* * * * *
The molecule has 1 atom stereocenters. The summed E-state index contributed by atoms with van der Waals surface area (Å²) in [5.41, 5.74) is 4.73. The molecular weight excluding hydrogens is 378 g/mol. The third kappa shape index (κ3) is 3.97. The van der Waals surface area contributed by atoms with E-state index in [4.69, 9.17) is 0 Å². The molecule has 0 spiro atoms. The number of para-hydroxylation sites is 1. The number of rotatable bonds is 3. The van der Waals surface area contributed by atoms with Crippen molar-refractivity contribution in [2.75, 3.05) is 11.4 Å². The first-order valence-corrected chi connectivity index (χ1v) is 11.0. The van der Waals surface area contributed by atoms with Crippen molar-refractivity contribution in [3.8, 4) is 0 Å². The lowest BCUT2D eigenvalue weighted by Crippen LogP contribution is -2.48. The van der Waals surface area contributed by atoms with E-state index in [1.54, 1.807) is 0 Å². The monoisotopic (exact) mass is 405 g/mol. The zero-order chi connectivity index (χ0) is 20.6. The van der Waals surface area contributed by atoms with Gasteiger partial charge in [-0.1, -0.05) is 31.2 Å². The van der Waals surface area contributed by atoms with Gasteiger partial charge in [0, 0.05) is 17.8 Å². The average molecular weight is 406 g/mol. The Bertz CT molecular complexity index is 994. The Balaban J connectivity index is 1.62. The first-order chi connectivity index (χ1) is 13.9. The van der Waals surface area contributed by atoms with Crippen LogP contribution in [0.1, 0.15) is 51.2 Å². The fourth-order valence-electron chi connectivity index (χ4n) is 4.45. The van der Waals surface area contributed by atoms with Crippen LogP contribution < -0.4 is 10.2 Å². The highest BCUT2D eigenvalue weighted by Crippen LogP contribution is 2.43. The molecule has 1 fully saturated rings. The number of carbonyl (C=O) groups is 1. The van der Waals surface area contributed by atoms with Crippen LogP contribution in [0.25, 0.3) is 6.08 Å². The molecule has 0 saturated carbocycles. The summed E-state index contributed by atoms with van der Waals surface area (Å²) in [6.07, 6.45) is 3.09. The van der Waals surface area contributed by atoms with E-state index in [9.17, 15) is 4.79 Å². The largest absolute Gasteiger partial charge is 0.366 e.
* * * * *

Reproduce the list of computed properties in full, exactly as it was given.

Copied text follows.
The molecule has 1 atom stereocenters. The summed E-state index contributed by atoms with van der Waals surface area (Å²) in [5.41, 5.74) is 4.73. The molecular weight excluding hydrogens is 378 g/mol. The third kappa shape index (κ3) is 3.97. The van der Waals surface area contributed by atoms with E-state index in [4.69, 9.17) is 0 Å². The molecule has 0 spiro atoms. The number of para-hydroxylation sites is 1. The number of rotatable bonds is 3. The van der Waals surface area contributed by atoms with Crippen molar-refractivity contribution in [2.75, 3.05) is 11.4 Å². The first-order valence-corrected chi connectivity index (χ1v) is 11.0. The van der Waals surface area contributed by atoms with Crippen molar-refractivity contribution in [3.8, 4) is 0 Å². The lowest BCUT2D eigenvalue weighted by Crippen LogP contribution is -2.48. The van der Waals surface area contributed by atoms with E-state index in [1.54, 1.807) is 0 Å². The monoisotopic (exact) mass is 405 g/mol. The zero-order chi connectivity index (χ0) is 20.6. The van der Waals surface area contributed by atoms with Gasteiger partial charge in [-0.1, -0.05) is 31.2 Å². The van der Waals surface area contributed by atoms with Gasteiger partial charge in [0, 0.05) is 17.8 Å². The average molecular weight is 406 g/mol. The Bertz CT molecular complexity index is 994. The Balaban J connectivity index is 1.62. The first-order chi connectivity index (χ1) is 13.9. The van der Waals surface area contributed by atoms with Crippen LogP contribution in [0.1, 0.15) is 51.2 Å². The fourth-order valence-electron chi connectivity index (χ4n) is 4.45. The van der Waals surface area contributed by atoms with Crippen LogP contribution < -0.4 is 10.2 Å². The highest BCUT2D eigenvalue weighted by Crippen LogP contribution is 2.43. The molecule has 1 fully saturated rings. The number of carbonyl (C=O) groups is 1. The van der Waals surface area contributed by atoms with Crippen LogP contribution in [0.25, 0.3) is 6.08 Å². The molecule has 0 saturated carbocycles. The summed E-state index contributed by atoms with van der Waals surface area (Å²) in [6.07, 6.45) is 3.09. The van der Waals surface area contributed by atoms with E-state index in [9.17, 15) is 4.79 Å². The largest absolute Gasteiger partial charge is 0.366 e.